Seven Million Illegal Downloaders in the UK?

The issue of illegal downloading has been at the forefront of news headlines over the course of the past few months, with the publication of the Government’s “Digital Britain” report, calls from the Entertainment industry to disconnect file sharers from the Internet and the publication research by IDC claiming that anywhere between 27 and 41% of all software loaded onto UK computers is an illegal copy.

Research published this week by the Strategic Advisory Board for Intellectual Property (SABIP) suggests that around seven million UK residents are involved in illegal downloading, with 1.3 million using one of the most popular peer-to-peer file sharing sites on one day in particular. The most shocking finding, however, is that over one year, UK users had free access to software including music, movies and game files estimated at a value of £120 billion.

The report also said that the new generation of broadband internet connections could deliver 200 MP3 files in five minutes, a DVD in three and the complete works of Charles Dickens in less than 10. Intellectual Property Minister David Lammy said that the report highlighted the effect that illegal downloading has on the UK economy as a whole, as well as upon industries which depend upon copyright as their main source of income, such as Entertainment and Technology providers.

This research is telling us what many already know, specifically that illegal downloading is now have a very significant and measurable effect upon the UK economy, and in particular upon the Creative and Technology industries.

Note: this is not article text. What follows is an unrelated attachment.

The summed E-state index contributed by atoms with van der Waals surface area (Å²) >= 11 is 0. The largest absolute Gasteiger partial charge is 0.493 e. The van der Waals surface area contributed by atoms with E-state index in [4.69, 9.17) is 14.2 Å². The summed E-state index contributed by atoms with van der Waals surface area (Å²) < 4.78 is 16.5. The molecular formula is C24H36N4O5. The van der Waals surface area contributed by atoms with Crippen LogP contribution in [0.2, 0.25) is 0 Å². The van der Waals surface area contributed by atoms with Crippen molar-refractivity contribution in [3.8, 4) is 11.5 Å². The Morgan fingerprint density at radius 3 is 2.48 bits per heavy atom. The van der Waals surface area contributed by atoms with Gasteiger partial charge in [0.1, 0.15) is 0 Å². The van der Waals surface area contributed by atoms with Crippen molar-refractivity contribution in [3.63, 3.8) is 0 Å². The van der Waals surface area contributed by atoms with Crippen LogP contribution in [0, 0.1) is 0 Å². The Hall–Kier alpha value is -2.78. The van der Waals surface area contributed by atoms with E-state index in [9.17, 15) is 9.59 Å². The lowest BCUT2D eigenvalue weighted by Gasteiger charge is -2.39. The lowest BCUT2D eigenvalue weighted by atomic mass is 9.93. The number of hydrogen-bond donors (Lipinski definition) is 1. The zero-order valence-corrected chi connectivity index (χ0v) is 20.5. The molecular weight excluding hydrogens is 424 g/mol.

The Government has spent the past few years following the publication of the Gower Report trying to come up with a strategy on how to deal with this problem, including the suggestion that Internet Service Providers should take more responsibility, proposing a “three strikes” rule which would see internet users disconnected after three warnings and dealing with increasingly angry calls from the Entertainment Industry to get more involved and deal with the problem.

What the research shows is that the problem is very real beyond the hype and scare tactics but more importantly that it is growing and is more and more common across a number of age groups, rather than previous claims that it is most prevalent in the teen or student population. The message coming out of the report is that there is a lot of confusion in the minds of the public as to what material which is downloadable from the web is actually covered by copyright, with many believing that if software is free, then it isn’t protected.

Something will have to give sooner rather than later. The Entertainment Industry is pushing for public action to be taken against the younger end of the market, with the Government reluctant to do so. The message has to get out to the public on three fronts – that the overwhelming majority of files available for download over the web will be protected by copyright, that the owners of that copyright can take action against file-sharers who download with permission or without paying to do so, and that with so much money being lost it’s only a matter of time before we see high-profile criminal and civil cases being brought against individuals rather than the large-scale downloaders we’ve seen previously.

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